The important thing to understand about these impressive performances is that they aren’t incredibly jaw-dropping in terms of acting ability, but flawless in terms of producing an accurate and believable portrayal of each character. None of these performances will win awards, but they don’t have to for this type of film to succeed. The film is undoubtedly fronted by Jackie Earle Haley’s fierce and sympathetic performance as Rorschach. The stand out performance gives absolute justice to the gritty character.
I can’t possibly touch on every performance but I will add that Billy Crudup played Dr. Manhattan in a never overbearing fashion, Patrick Wilson was an excellent Dan Dreiberg (Nite Owl II), Matthew Goode was a perfectly cunning and deceptive Adrian Veidt (Ozymandias) and Jeffrey Dean Morgan was ever so brutal as Edward Blake (The Comedian). The cast as a whole was entirely impressive and made this film what it was.
The most challenging part of translating Watchmen to the silver screen was bringing such a complex narrative jam-packed with philosophical themes and meaning down to a 163 minute film. Moore covered it all in robust fashion in 416 pages in his original text.
The first screenplay was written in 2001 by David Hayter before being handed over to Alex Tse to make revisions and rewrites. For all intents and purposes, these two faithfully captured all that was needed to be told. The backstories of characters that intertwined with the film’s present day events such as Rorschach and Dr. Manhattan were executed perfectly and Snyder handled them beautifully on screen.
The mood of the film was ever-changing, but with good reason. While not all the details are as you will find them in the graphic novel you would be troubled to find a more faithful and spot on adaptation of Watchmen than this. The talked about tweaked ending is simply a different plot device that results in the same outcome.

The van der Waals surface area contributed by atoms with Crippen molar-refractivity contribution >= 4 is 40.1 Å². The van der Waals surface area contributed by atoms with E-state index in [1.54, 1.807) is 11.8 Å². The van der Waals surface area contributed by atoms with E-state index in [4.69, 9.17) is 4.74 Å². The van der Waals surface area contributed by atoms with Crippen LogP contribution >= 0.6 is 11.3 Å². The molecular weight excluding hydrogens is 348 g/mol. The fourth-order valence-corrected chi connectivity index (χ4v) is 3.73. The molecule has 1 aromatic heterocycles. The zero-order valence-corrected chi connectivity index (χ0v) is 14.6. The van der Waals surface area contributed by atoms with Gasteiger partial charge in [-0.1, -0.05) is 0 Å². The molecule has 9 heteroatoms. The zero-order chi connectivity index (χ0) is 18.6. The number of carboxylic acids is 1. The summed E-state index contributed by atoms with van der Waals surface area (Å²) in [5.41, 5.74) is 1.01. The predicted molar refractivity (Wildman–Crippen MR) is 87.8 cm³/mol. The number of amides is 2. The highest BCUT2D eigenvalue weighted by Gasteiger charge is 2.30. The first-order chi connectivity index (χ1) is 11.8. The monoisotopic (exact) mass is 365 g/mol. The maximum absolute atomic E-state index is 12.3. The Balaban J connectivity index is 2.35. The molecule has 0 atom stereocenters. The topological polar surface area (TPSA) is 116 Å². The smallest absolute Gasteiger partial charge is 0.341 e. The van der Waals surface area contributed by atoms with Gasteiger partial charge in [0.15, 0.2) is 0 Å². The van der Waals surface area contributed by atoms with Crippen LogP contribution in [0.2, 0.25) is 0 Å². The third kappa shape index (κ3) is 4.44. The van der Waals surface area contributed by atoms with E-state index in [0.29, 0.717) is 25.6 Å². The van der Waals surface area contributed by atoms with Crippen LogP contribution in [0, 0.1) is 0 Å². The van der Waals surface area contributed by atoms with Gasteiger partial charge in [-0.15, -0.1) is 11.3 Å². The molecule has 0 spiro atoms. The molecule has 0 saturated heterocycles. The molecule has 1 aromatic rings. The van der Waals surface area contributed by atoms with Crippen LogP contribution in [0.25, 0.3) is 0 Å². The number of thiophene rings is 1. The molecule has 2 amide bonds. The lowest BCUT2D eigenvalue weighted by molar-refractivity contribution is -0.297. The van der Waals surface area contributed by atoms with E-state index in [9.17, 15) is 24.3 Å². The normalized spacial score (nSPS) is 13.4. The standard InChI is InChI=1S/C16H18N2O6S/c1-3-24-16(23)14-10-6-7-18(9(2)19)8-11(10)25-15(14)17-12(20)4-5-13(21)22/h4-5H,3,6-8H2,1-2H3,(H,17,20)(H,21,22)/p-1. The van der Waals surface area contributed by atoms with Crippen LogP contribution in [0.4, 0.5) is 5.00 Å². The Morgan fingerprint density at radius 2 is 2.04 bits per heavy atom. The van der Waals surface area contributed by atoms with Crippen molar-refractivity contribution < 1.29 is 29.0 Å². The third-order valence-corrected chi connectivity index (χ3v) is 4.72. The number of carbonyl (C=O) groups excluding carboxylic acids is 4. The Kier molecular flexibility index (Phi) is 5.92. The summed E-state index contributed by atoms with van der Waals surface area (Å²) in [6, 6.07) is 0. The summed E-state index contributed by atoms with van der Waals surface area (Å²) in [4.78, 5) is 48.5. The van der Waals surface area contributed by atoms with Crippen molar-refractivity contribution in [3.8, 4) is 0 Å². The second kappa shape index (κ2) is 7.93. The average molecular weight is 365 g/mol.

Visually, Snyder excelled. His keen ability to produce such visually impressive films brought the vibrant and colorful pages of the Watchmen graphic novel alive. He didn’t so much put his stamp on the film as much as he translated the story over. Snyder created a true Watchmen world as far as I’m concerned. Costumes and sets were impressive and truly helped engulf me as a viewer.
My one complaint about this absolutely satisfying film comes from the odd and strange musical decisions. Rather than opting to use just the original score by Tyler Bates, Snyder decided to use songs from the likes of Jimi Hendrix and others. While I particularly liked the use of Bob Dylan’s “The Times They Are a-Changing” in the opening credits, something about Jimi Hendrix’s “All Along the Watchtower” didn’t fit the role. It was strange and out of place, an overlook by Snyder and the rest of the crew perhaps.
I can see newcomers not liking this film. I can see hardcore fans being obsessively picky. Not to say that if you fall into either of those two categories you’re doomed of not enjoying this film the way I did. While others might have found the film too long and over encompassing, I personally am itching to get my hands on the future director’s cut DVD.
Watchmen by all means isn’t perfect, but it is spectacular. For me, it sets a new standard of brilliance in graphic novel and comic book adaptations. The Dark Knight was one thing, but Watchmen is something of a different breed.